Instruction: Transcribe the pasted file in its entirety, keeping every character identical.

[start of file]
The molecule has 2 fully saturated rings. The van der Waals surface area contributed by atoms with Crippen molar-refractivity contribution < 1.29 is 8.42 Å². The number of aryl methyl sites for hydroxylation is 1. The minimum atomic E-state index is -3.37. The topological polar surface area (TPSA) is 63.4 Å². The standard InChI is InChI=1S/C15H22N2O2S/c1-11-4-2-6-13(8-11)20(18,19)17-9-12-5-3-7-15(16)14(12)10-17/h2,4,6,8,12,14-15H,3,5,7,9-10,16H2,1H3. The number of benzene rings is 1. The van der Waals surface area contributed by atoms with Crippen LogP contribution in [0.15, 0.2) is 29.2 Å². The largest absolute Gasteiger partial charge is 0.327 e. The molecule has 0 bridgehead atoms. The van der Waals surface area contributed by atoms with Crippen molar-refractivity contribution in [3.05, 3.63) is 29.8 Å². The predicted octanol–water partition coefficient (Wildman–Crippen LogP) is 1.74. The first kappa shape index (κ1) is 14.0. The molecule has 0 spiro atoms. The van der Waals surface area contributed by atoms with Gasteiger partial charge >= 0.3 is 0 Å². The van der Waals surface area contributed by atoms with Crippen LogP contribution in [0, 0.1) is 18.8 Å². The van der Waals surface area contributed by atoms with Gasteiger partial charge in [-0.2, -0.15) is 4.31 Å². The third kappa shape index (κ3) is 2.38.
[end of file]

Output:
The molecule has 2 fully saturated rings. The van der Waals surface area contributed by atoms with Crippen molar-refractivity contribution < 1.29 is 8.42 Å². The number of aryl methyl sites for hydroxylation is 1. The minimum atomic E-state index is -3.37. The topological polar surface area (TPSA) is 63.4 Å². The standard InChI is InChI=1S/C15H22N2O2S/c1-11-4-2-6-13(8-11)20(18,19)17-9-12-5-3-7-15(16)14(12)10-17/h2,4,6,8,12,14-15H,3,5,7,9-10,16H2,1H3. The number of benzene rings is 1. The van der Waals surface area contributed by atoms with Crippen LogP contribution in [0.15, 0.2) is 29.2 Å². The largest absolute Gasteiger partial charge is 0.327 e. The molecule has 0 bridgehead atoms. The van der Waals surface area contributed by atoms with Crippen molar-refractivity contribution in [3.05, 3.63) is 29.8 Å². The predicted octanol–water partition coefficient (Wildman–Crippen LogP) is 1.74. The first kappa shape index (κ1) is 14.0. The molecule has 0 spiro atoms. The van der Waals surface area contributed by atoms with Gasteiger partial charge >= 0.3 is 0 Å². The van der Waals surface area contributed by atoms with Crippen LogP contribution in [0, 0.1) is 18.8 Å². The van der Waals surface area contributed by atoms with Gasteiger partial charge in [-0.2, -0.15) is 4.31 Å². The third kappa shape index (κ3) is 2.38.